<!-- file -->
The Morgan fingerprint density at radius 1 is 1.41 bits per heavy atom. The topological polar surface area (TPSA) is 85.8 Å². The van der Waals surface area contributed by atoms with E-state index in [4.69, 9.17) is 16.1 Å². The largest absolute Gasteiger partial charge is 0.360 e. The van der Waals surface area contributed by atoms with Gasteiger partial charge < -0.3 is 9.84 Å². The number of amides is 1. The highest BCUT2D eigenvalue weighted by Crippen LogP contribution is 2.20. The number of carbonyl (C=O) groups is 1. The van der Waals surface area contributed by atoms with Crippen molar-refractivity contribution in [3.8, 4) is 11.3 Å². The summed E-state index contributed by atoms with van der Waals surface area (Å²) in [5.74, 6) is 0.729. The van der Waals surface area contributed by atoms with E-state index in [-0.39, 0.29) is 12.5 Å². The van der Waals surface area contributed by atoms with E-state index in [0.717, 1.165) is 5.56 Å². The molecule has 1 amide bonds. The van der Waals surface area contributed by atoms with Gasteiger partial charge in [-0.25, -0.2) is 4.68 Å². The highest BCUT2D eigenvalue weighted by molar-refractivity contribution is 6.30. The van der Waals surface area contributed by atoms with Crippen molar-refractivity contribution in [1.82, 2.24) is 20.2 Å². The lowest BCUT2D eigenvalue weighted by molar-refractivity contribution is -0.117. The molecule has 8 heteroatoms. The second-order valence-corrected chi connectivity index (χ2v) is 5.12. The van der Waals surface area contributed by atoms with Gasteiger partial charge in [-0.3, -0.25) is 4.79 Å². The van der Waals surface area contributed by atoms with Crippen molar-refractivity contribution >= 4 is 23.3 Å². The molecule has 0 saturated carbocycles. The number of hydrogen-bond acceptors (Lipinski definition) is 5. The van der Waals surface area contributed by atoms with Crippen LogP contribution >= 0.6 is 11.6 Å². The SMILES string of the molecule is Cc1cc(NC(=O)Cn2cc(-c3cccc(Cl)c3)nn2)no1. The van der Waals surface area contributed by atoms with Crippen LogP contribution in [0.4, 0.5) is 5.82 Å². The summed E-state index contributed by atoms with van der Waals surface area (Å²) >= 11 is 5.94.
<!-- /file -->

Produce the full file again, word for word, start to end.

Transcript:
The Morgan fingerprint density at radius 1 is 1.41 bits per heavy atom. The topological polar surface area (TPSA) is 85.8 Å². The van der Waals surface area contributed by atoms with E-state index in [4.69, 9.17) is 16.1 Å². The largest absolute Gasteiger partial charge is 0.360 e. The van der Waals surface area contributed by atoms with Gasteiger partial charge < -0.3 is 9.84 Å². The number of amides is 1. The highest BCUT2D eigenvalue weighted by Crippen LogP contribution is 2.20. The number of carbonyl (C=O) groups is 1. The van der Waals surface area contributed by atoms with Crippen molar-refractivity contribution in [3.8, 4) is 11.3 Å². The summed E-state index contributed by atoms with van der Waals surface area (Å²) in [5.74, 6) is 0.729. The van der Waals surface area contributed by atoms with E-state index in [-0.39, 0.29) is 12.5 Å². The van der Waals surface area contributed by atoms with E-state index in [0.717, 1.165) is 5.56 Å². The molecule has 1 amide bonds. The van der Waals surface area contributed by atoms with Gasteiger partial charge in [-0.25, -0.2) is 4.68 Å². The highest BCUT2D eigenvalue weighted by molar-refractivity contribution is 6.30. The van der Waals surface area contributed by atoms with Crippen molar-refractivity contribution in [1.82, 2.24) is 20.2 Å². The lowest BCUT2D eigenvalue weighted by molar-refractivity contribution is -0.117. The molecule has 8 heteroatoms. The second-order valence-corrected chi connectivity index (χ2v) is 5.12. The van der Waals surface area contributed by atoms with Gasteiger partial charge in [-0.3, -0.25) is 4.79 Å². The van der Waals surface area contributed by atoms with Crippen molar-refractivity contribution >= 4 is 23.3 Å². The molecule has 0 saturated carbocycles. The number of hydrogen-bond acceptors (Lipinski definition) is 5. The van der Waals surface area contributed by atoms with Crippen LogP contribution >= 0.6 is 11.6 Å². The SMILES string of the molecule is Cc1cc(NC(=O)Cn2cc(-c3cccc(Cl)c3)nn2)no1. The van der Waals surface area contributed by atoms with Crippen LogP contribution in [0.4, 0.5) is 5.82 Å². The summed E-state index contributed by atoms with van der Waals surface area (Å²) >= 11 is 5.94.